Rayan Dhamuke, 12, doesn’t get to swim a lot, unlike her brothers. During the past summer, she had to visit the pool at 5 a.m. so that she would have the privacy she needed to enjoy the water while still adhering to her family’s cultural and religious beliefs.
To better accommodate girls like Dhamuke, the downtown St. Paul YMCA, in partnership with the St. Paul Police Department, has started a swim group for Somali-American girls. The group, which began in October, is serving as an outlet for girls ages 5 to 17 to learn the basics of swimming..
One evening last week, the din of girls’ laughter and splashes filled the windowless, humid pool room of the St. Paul downtown YMCA.
“Anybody want to try jumping in one more time?” asked an instructor.
“Me! Me! Me!” shouted a chorus of eager beginners, who wore mostly shirts and pants with their heads uncovered.
The group of about 25 girls, who were quiet and reserved earlier in the evening, seemed to come alive while in the water. With each jump, kick and splash, their confidence appeared to grow.
It’s a “night-and-day difference” from the first week when girls hesitated, not wanting to jump in and clinging to the walls of the pool, too afraid to let go, said Morgan Johnson, director of healthy living at the downtown YMCA. Now, they dive in. Even one of the mothers watching Tuesday’s lessons decided to jump in and go for a swim.
“We’ve moved kids from being afraid of the water to really being able to tread water,” said Mary Britts, executive director for the downtown YMCA.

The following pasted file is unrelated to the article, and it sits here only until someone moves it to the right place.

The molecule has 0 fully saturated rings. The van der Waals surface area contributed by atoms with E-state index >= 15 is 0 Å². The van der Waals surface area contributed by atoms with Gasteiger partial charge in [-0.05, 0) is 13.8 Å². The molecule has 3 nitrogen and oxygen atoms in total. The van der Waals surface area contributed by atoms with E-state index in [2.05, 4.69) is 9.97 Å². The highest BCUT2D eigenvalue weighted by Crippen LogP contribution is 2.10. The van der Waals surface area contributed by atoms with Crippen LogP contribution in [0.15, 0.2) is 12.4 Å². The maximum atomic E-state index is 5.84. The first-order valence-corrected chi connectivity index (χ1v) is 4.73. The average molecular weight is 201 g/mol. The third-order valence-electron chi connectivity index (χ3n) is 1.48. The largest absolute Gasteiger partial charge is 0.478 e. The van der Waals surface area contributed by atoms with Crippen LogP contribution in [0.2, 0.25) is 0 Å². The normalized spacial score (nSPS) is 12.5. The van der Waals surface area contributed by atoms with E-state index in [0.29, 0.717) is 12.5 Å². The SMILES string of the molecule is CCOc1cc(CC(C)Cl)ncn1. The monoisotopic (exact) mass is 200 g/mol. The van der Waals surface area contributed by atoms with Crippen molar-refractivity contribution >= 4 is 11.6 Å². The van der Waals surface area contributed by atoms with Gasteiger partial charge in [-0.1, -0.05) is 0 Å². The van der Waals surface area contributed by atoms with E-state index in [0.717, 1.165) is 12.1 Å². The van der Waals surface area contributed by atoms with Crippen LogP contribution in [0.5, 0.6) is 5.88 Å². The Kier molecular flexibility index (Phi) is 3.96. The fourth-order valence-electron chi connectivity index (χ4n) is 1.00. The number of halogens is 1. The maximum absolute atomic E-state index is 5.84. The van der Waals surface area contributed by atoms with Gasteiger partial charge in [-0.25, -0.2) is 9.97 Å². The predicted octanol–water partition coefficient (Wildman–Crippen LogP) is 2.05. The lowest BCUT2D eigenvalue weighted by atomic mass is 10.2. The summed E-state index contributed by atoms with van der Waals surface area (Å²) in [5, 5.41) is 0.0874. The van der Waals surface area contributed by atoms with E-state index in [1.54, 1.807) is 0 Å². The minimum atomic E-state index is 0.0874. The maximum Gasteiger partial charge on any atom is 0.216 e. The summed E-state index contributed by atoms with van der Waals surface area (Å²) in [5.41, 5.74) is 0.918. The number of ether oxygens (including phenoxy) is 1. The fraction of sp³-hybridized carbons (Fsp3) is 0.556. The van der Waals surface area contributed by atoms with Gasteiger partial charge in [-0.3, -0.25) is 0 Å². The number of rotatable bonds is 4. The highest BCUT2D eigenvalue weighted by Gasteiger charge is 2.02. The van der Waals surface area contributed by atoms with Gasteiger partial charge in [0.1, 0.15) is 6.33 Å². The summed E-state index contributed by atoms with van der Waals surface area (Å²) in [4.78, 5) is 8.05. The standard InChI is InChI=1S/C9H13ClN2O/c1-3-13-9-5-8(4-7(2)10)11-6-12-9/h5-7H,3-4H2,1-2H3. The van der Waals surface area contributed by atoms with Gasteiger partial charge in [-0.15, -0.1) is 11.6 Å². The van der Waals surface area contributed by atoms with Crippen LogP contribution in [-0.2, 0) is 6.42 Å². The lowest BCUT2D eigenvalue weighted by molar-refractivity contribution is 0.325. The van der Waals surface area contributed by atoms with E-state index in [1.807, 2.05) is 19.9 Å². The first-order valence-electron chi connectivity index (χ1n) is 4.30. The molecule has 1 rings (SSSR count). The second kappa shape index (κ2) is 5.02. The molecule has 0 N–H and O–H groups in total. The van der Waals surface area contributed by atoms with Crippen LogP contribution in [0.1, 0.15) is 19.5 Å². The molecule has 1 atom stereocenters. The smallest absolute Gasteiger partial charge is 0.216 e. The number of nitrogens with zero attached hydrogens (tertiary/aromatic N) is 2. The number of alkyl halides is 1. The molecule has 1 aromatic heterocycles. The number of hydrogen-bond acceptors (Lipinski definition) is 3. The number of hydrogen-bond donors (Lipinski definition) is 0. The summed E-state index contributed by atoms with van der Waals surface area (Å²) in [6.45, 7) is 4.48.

Dhamuke said she enjoys the group because she gets to spend time with her friends. “It’s not that often when you get to swim,” she said.
Special considerations have to be made to address modesty concerns so that the Muslim girls can swim and not reveal too much of themselves.
During the hourlong swim practice, all other swimmers are cleared out of the pool. The men’s locker room is locked. Female life guards are brought in. The pool, which is on the building’s third floor, has no windows so they don’t have to worry about prying eyes from outside.
St. Paul Police Chief Tom Smith had discussions with Britts to let the Y know that, through the department’s connections with the Somali-American community, they had learned that such a group was needed.
“I think this is just a great opportunity for them to learn basic skills that we take for granted,” said Sgt. Jennifer O’Donnell, who has worked with the Somali community regularly during her time with the department.
“We have to have privacy,” said Ubah Ali, Dhamuke’s mother.
For years, Ali said she has been trying to find a place where her daughter could swim, but nothing seemed to work. Not knowing how to swim is a safety risk, especially in the state of 10,000 lakes, Ali said.
Hani Hussein, who volunteers at the Al-Ihsan Islamic Center in St. Paul, said she looked into reserving public pools for girls, but it was too expensive.
“I really wanted the girls to come swim to learn not only how to swim but to build their confidence,” Hussein said.
Other metro YMCAs have water safety programs, but they don’t specifically cater to the needs of Somali girls. However, Britts recalled that a YMCA in north Minneapolis did have a Somali girls swim group about a decade ago.
Funding for the group comes from two metrowide water safety grants from Hawkins Inc. and Abbey’s Hope Charitable Foundation. The police department helps provide transportation for the girls to the YMCA.